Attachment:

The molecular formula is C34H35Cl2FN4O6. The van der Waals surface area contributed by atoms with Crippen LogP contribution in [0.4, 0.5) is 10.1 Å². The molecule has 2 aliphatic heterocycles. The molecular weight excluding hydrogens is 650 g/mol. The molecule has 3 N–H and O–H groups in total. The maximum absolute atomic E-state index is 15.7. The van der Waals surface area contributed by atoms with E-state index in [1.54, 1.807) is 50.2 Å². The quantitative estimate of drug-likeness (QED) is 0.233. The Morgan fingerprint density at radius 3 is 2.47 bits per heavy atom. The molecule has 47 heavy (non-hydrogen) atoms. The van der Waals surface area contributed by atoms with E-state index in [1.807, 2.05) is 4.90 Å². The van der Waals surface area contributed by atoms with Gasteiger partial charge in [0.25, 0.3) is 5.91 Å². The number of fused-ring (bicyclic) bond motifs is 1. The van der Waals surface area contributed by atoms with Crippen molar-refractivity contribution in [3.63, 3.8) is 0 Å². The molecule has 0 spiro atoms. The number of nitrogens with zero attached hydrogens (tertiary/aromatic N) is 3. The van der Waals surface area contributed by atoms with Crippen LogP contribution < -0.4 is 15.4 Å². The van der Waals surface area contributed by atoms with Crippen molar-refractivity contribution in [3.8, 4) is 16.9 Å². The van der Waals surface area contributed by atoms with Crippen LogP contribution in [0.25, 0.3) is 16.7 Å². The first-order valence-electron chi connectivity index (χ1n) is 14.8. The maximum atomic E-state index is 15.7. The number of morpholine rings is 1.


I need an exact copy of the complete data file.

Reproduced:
The molecular formula is C34H35Cl2FN4O6. The van der Waals surface area contributed by atoms with Crippen LogP contribution in [0.4, 0.5) is 10.1 Å². The molecule has 2 aliphatic heterocycles. The molecular weight excluding hydrogens is 650 g/mol. The molecule has 3 N–H and O–H groups in total. The maximum absolute atomic E-state index is 15.7. The van der Waals surface area contributed by atoms with E-state index in [1.54, 1.807) is 50.2 Å². The quantitative estimate of drug-likeness (QED) is 0.233. The Morgan fingerprint density at radius 3 is 2.47 bits per heavy atom. The molecule has 47 heavy (non-hydrogen) atoms. The van der Waals surface area contributed by atoms with E-state index in [1.807, 2.05) is 4.90 Å². The van der Waals surface area contributed by atoms with Gasteiger partial charge in [0.25, 0.3) is 5.91 Å². The number of fused-ring (bicyclic) bond motifs is 1. The van der Waals surface area contributed by atoms with Crippen molar-refractivity contribution in [3.63, 3.8) is 0 Å². The molecule has 0 spiro atoms. The number of nitrogens with zero attached hydrogens (tertiary/aromatic N) is 3. The van der Waals surface area contributed by atoms with Crippen LogP contribution < -0.4 is 15.4 Å². The van der Waals surface area contributed by atoms with Crippen molar-refractivity contribution in [3.8, 4) is 16.9 Å². The van der Waals surface area contributed by atoms with Crippen LogP contribution in [0.25, 0.3) is 16.7 Å². The first-order valence-electron chi connectivity index (χ1n) is 14.8. The maximum atomic E-state index is 15.7. The number of morpholine rings is 1.